For Immediate Release:
February 01, 2024
The Los Angeles County Department of Public Health (Public Health) has confirmed one case of measles in a resident who traveled through Los Angeles International (LAX) airport while infectious on January 25, 2024.
This person arrived on Turkish Airlines 009 flight at the Tom Bradley International Airport (TBIT) Terminal B, Gate 157 on January 25, 2024, at 5 p.m.
Individuals who were at Terminal B from 5 p.m. to 9 p.m. may be at risk of developing measles due to exposure to this traveler. In collaboration with the Centers for Disease Control, passengers assigned to specific seats that may been exposed on Turkish Airlines 009 on January 25, 2024, will be notified by local Departments of Health. These agencies work together to investigate communicable disease exposures on international flights to the United States.
This person also visited the following venue:
· Chick-Fil-A (18521 Devonshire St., Northridge, CA 91324) on January 25, 2024.
Individuals who were at this restaurant between 8 p.m. to 10:30 p.m. may be at risk of developing measles due to exposure to this person.
Public Health encourages residents to confirm their measles vaccination status. If they have not had measles in the past and have not yet obtained the vaccine, they are at risk of contracting measles if they have been exposed. Unimmunized persons or those with unknown immunization status who were at these sites during the date and times listed above are at risk of developing measles from 7 to 21 days after being exposed. Individuals who have been free of symptoms for more than 21 days are no longer at risk.
Additional locations where possible exposures may have occurred are being investigated by Public Health.
“Measles is spread by air and by direct contact even before you know you have it and can lead to severe disease,” said Muntu Davis, MD, MPH, Los Angeles County Health Officer. “Measles is highly contagious for those who are not immune to it. Initially causing fever, cough, red, watery eyes, and followed by a rash, it can result in serious complications for young children and vulnerable adults.”
People who were in the locations above around the aforementioned times should:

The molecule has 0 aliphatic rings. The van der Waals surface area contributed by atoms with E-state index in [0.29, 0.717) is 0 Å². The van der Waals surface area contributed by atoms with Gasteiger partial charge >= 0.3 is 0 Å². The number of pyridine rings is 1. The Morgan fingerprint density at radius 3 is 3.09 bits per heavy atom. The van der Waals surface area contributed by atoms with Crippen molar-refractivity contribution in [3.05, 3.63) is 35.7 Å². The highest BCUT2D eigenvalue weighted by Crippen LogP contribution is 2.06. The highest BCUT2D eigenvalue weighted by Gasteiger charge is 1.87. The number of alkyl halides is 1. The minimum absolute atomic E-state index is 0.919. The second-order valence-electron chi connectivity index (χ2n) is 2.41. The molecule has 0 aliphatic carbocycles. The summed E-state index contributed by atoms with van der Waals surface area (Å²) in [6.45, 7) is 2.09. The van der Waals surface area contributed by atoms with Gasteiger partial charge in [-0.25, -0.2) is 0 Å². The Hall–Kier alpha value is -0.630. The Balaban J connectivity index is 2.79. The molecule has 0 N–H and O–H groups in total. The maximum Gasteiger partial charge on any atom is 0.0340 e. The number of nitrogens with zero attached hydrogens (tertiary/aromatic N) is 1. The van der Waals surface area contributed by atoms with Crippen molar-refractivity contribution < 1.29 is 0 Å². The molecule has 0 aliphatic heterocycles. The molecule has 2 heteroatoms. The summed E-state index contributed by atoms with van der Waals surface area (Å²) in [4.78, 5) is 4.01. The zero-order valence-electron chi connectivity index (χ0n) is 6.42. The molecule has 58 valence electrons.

· Review their immunization and medical records to determine if they are protected against measles. People who have not had measles infection or received the measles immunization previously may not be protected from the measles virus and should talk with a health care provider about receiving measles, mumps and rubella (MMR) immunization.
· Contact and notify their health care provider as soon as possible about a potential exposure if they are pregnant, an infant, have a weakened immune system and/or are unimmunized regardless of vaccination history.
· Monitor themselves for illness with fever and/or an unexplained rash from 7 days to 21 days after their exposure (the time period when symptoms may develop)
· If symptoms develop, stay at home, and avoid school, work and any large gatherings. Call a healthcare provider immediately. Do not enter a health care facility before calling them and making them aware of your measles exposure and symptoms. Public Health can assist health care providers in appropriately diagnosing and managing your care.
Common symptoms for measles include:
Measles spreads easily through the air when an infected person breathes, talks, coughs, or sneezes. The virus can stay in the air and on surfaces for many hours, even after the infected person has left. The infected person can spread the disease up to four days before a measles rash appears and up to four days after the rash appears.
If other people breathe the contaminated air or touch the infected surface, then touch their eyes, noses, or mouths, they can become infected.
Measles can be prevented with a measles, mumps, and rubella vaccine (MMR or MMRV). The MMR vaccine protects against three diseases: measles, mumps and rubella. The MMRV vaccine protects against four diseases: measles, mumps, rubella, and varicella (chickenpox). They are administered in two doses and are highly effective: two doses are 97% effective against measles and one dose is 93% effective. The spread of measles can be prevented if 2-dose coverage of vaccine remains at 95% or above in the community. For more information on measles, visit: http://ph.lacounty.gov/ip/diseases/measles/index.htm
Most health insurances cover the cost of the MMR and MMRV vaccine. Insured persons should check with their doctor or local pharmacy to see what vaccines are offered. Uninsured or underinsured children and adults can access free or low-cost vaccines at clinics enrolled in the Vaccines for Children (VFC) and Vaccines for Adults (VFA) program. For a list of clinics that offer free or low-cost immunizations for persons who are uninsured or underinsured, call 2-1-1 or visit: http://publichealth.lacounty.gov/ip/clinics.htm.
In 2019, the County had an outbreak of 20 measles cases among Los Angeles County residents, and in 2020, there were five measles cases reported among residents. Most of these cases were not immunized or did not know whether they had ever been immunized or previously infected with the measles virus. There have not been other cases until this one in 2024.